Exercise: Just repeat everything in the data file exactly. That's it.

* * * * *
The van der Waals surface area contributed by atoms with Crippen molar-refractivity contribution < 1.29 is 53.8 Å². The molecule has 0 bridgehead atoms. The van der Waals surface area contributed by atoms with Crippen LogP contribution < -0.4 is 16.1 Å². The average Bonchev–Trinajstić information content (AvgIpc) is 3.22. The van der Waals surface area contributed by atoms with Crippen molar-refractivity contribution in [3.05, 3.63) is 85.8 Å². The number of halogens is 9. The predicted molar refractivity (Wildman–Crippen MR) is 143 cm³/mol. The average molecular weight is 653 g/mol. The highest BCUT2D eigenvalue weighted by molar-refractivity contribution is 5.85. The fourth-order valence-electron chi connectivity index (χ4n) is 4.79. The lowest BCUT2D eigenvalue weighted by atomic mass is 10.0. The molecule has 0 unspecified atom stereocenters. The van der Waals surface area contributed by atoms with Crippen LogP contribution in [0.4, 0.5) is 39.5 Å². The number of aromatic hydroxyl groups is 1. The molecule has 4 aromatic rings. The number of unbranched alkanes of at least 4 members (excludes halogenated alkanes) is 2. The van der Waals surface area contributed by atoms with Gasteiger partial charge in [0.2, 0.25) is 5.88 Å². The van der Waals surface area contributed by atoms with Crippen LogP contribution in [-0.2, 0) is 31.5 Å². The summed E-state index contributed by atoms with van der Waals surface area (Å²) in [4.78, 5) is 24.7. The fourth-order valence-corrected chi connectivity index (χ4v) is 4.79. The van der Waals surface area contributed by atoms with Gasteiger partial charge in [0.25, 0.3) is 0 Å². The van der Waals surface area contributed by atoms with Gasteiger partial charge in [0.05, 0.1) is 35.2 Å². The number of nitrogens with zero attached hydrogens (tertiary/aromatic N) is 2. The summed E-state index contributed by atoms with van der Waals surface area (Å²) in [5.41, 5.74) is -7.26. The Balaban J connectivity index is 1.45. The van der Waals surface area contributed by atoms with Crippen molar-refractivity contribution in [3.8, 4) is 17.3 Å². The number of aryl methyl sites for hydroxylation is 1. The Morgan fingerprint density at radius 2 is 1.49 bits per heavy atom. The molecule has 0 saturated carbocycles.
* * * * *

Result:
The van der Waals surface area contributed by atoms with Crippen molar-refractivity contribution < 1.29 is 53.8 Å². The molecule has 0 bridgehead atoms. The van der Waals surface area contributed by atoms with Crippen LogP contribution < -0.4 is 16.1 Å². The average Bonchev–Trinajstić information content (AvgIpc) is 3.22. The van der Waals surface area contributed by atoms with Crippen molar-refractivity contribution in [3.05, 3.63) is 85.8 Å². The number of halogens is 9. The predicted molar refractivity (Wildman–Crippen MR) is 143 cm³/mol. The average molecular weight is 653 g/mol. The highest BCUT2D eigenvalue weighted by molar-refractivity contribution is 5.85. The fourth-order valence-electron chi connectivity index (χ4n) is 4.79. The lowest BCUT2D eigenvalue weighted by atomic mass is 10.0. The molecule has 0 unspecified atom stereocenters. The van der Waals surface area contributed by atoms with Crippen LogP contribution in [0.4, 0.5) is 39.5 Å². The number of aromatic hydroxyl groups is 1. The molecule has 4 aromatic rings. The number of unbranched alkanes of at least 4 members (excludes halogenated alkanes) is 2. The van der Waals surface area contributed by atoms with Gasteiger partial charge in [0.2, 0.25) is 5.88 Å². The van der Waals surface area contributed by atoms with Crippen LogP contribution in [-0.2, 0) is 31.5 Å². The summed E-state index contributed by atoms with van der Waals surface area (Å²) in [4.78, 5) is 24.7. The fourth-order valence-corrected chi connectivity index (χ4v) is 4.79. The van der Waals surface area contributed by atoms with Gasteiger partial charge in [0.25, 0.3) is 0 Å². The van der Waals surface area contributed by atoms with Gasteiger partial charge in [0.05, 0.1) is 35.2 Å². The number of nitrogens with zero attached hydrogens (tertiary/aromatic N) is 2. The summed E-state index contributed by atoms with van der Waals surface area (Å²) in [5.41, 5.74) is -7.26. The Balaban J connectivity index is 1.45. The van der Waals surface area contributed by atoms with Crippen molar-refractivity contribution in [3.8, 4) is 17.3 Å². The number of aryl methyl sites for hydroxylation is 1. The Morgan fingerprint density at radius 2 is 1.49 bits per heavy atom. The molecule has 0 saturated carbocycles.